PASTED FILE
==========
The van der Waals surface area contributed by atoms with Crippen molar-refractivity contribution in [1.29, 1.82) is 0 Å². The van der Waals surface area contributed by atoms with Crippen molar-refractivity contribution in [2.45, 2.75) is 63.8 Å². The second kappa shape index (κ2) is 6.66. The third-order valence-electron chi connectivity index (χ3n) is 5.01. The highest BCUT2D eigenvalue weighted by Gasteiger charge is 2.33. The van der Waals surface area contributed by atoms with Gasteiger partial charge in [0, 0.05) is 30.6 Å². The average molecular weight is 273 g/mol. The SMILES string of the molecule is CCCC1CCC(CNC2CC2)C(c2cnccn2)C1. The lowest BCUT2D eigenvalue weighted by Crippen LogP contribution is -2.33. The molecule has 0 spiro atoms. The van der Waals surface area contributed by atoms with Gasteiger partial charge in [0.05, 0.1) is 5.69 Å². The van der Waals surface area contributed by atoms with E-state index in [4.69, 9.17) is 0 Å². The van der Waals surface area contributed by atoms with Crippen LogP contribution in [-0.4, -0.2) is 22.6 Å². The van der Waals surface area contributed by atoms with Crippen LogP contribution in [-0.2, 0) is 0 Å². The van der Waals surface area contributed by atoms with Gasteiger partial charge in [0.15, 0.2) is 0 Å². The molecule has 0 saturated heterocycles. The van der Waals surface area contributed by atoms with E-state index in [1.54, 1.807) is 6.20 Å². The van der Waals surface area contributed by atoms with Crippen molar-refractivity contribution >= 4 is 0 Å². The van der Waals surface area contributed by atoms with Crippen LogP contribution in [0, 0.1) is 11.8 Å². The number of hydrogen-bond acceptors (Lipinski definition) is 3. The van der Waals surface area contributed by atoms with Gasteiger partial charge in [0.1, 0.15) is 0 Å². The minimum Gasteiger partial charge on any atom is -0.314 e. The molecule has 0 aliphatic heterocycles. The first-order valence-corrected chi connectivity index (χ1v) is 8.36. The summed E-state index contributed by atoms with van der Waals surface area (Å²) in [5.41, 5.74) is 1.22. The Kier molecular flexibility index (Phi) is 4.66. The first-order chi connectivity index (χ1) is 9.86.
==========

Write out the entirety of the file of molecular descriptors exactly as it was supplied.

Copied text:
The van der Waals surface area contributed by atoms with Crippen molar-refractivity contribution in [1.29, 1.82) is 0 Å². The van der Waals surface area contributed by atoms with Crippen molar-refractivity contribution in [2.45, 2.75) is 63.8 Å². The second kappa shape index (κ2) is 6.66. The third-order valence-electron chi connectivity index (χ3n) is 5.01. The highest BCUT2D eigenvalue weighted by Gasteiger charge is 2.33. The van der Waals surface area contributed by atoms with Gasteiger partial charge in [0, 0.05) is 30.6 Å². The average molecular weight is 273 g/mol. The SMILES string of the molecule is CCCC1CCC(CNC2CC2)C(c2cnccn2)C1. The lowest BCUT2D eigenvalue weighted by Crippen LogP contribution is -2.33. The molecule has 0 spiro atoms. The van der Waals surface area contributed by atoms with Gasteiger partial charge in [0.05, 0.1) is 5.69 Å². The van der Waals surface area contributed by atoms with E-state index in [4.69, 9.17) is 0 Å². The van der Waals surface area contributed by atoms with Crippen LogP contribution in [-0.4, -0.2) is 22.6 Å². The van der Waals surface area contributed by atoms with Crippen LogP contribution in [-0.2, 0) is 0 Å². The van der Waals surface area contributed by atoms with Gasteiger partial charge in [0.15, 0.2) is 0 Å². The molecule has 0 saturated heterocycles. The van der Waals surface area contributed by atoms with E-state index in [1.54, 1.807) is 6.20 Å². The van der Waals surface area contributed by atoms with Crippen molar-refractivity contribution >= 4 is 0 Å². The van der Waals surface area contributed by atoms with Crippen LogP contribution in [0, 0.1) is 11.8 Å². The number of hydrogen-bond acceptors (Lipinski definition) is 3. The van der Waals surface area contributed by atoms with Gasteiger partial charge in [0.1, 0.15) is 0 Å². The minimum Gasteiger partial charge on any atom is -0.314 e. The molecule has 0 aliphatic heterocycles. The first-order valence-corrected chi connectivity index (χ1v) is 8.36. The summed E-state index contributed by atoms with van der Waals surface area (Å²) in [5.41, 5.74) is 1.22. The Kier molecular flexibility index (Phi) is 4.66. The first-order chi connectivity index (χ1) is 9.86.